reading a magazine and she has a disturbing dream involving wolves
which appears to take place in the woods visible from her bedroom
How is it that after so many years as a horror fan, this title has escaped me? I may have vaguely heard of it, but certainly never saw it or had any reason to seek it out. Gee, I wish I had known about this much sooner.
While the narrative is not very straightforward, and at times a bit confusing with its story-within-a-story structure, it is such a great blend of horror and fantasy. Horror fans get the werewolf, the gore effects, and some really cool transformation scenes. Fantasy folks get vibrant colors (especially red), and very dreamlike atmosphere.
David Warner and Terence Stamp both have smaller roles, but add a bit to the picture that only they can. Angela Lansbury has a bit bigger role, though it is not one of her more flattering.
As far as the so-called "wolf cycle" of the early 1980s goes, this has to be among the top three released at the time, perhaps second only to "An American Werewolf in London". Truly art in motion.
Neil Jordan's The Company Of Wolves is a long lost horror fantasy classic, a eerie, dreamy take on little red riding hood with a cautionary message about the dangers that blossoming young girls are at risk from at the hands of men. In a dark, drafty mansion, a 14 year old girl (Sarah Patterson) tosses and turns amidst a nightmare. In her nocturnal wanderings we see her as a forest dwelling girl who lives deep in the heart of the woods with her family. Surrounding them is shadowy magic, strange creatures, and an ever present pack of pursuing wolves. As you might expect, she is tasked to journey out into the forest to her grandmother's house. There she is beset with the dangers of a wolf who hides in the skin of a man, a metaphor for the way older men pretend to be something they are not to prey on younger girls. Despite its fantasy setting, the film retains a very mature, grounded look at the risks of trusting someone you've just met, and wrestles with the ideas of how to handle educating our daughters on the dangers that young girls have to be aware of, especially in our modern world as well. It's also a gorgeously produced film. Jordan and team lovingly create a realistic yet dreamy, haunted forest atmosphere, with some truly outstanding practical effects that have to be seen to be believed. The gooey, glistening skinless wolf emerging from a man's naked body is definitely hard to forget, and the little birds eggs that produce tiny humanoid babies are phenomenally well done. Jordan, always a genius with merging together his themes with the atmosphere of the film, uses the primal fears and nightmarish ghouls on the fringes of our awareness to evoke a very real existential dread, spurred by both his visual and intellectual aspects of the film. He is a genius in my mind, one of the last of the finest. Sarah Patterson is a graceful wonder in her breakout role, and Angela Lansbury is great as her old granny. Look out for an awesome cameo from Terence Stamp as the man himself, Lucifer. This is my favourite rendition of little red riding hood because it doesn't fit into any conventional zone and strives to bring us something beautiful and different.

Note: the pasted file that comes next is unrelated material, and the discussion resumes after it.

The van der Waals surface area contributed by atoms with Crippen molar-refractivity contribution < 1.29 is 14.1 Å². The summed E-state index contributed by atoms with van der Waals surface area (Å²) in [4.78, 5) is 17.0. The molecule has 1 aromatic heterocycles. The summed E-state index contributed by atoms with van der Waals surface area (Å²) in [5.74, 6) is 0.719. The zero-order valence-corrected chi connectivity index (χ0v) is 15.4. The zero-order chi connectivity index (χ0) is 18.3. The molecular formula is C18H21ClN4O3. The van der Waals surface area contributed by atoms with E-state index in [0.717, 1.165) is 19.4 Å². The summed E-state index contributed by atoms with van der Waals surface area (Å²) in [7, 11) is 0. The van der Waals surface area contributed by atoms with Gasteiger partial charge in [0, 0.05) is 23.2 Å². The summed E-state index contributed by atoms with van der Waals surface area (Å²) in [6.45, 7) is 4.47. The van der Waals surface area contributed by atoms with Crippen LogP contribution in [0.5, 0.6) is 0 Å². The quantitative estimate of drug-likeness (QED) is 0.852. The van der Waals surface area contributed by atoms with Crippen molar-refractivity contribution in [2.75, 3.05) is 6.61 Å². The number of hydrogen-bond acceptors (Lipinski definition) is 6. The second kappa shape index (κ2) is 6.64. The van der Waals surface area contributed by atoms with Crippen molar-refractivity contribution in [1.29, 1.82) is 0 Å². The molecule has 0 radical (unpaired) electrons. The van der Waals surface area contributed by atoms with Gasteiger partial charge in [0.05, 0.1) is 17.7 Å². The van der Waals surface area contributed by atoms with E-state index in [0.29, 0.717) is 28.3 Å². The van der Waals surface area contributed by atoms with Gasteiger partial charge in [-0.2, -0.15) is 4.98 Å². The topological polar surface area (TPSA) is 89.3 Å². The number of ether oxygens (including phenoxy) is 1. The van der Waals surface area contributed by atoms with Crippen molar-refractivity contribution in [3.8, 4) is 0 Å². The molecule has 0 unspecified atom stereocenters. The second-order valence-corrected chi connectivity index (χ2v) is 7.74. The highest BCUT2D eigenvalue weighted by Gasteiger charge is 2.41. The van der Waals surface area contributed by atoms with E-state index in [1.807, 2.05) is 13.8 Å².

This is one of those films that you either love or hate.
Depending on your personal taste, you will be either captivated by it or thoroughly bored. I happen to fit into the first category.
I must admit to having seen its video box for years and was completely turned off by it. I had been thinking, "Oh yuck, another 'gross out' werewolf movie."
So after discovering by accident what this movie was truly about (in the margin of a child's fairy tale book in my local Barnes and Noble!!!), I thought "I've got to see this."
And it wasn't easy to find.
But once I did, I was genuinely enthralled by the gorgeous and lovingly detailed backgrounds, the remarkable script and imagery. Think of this as "Little Red Riding Hood" goes "Eraserhead".
A thoroughly weird but wonderful little film that belongs in a secret classification all its own (along with such brilliant projects as "Head", "Eraserhead", "The Blair Witch Project" and the original "Haunting", to name a few) in which surrealistic suggestions, your brain and the power of your imagination rule the night.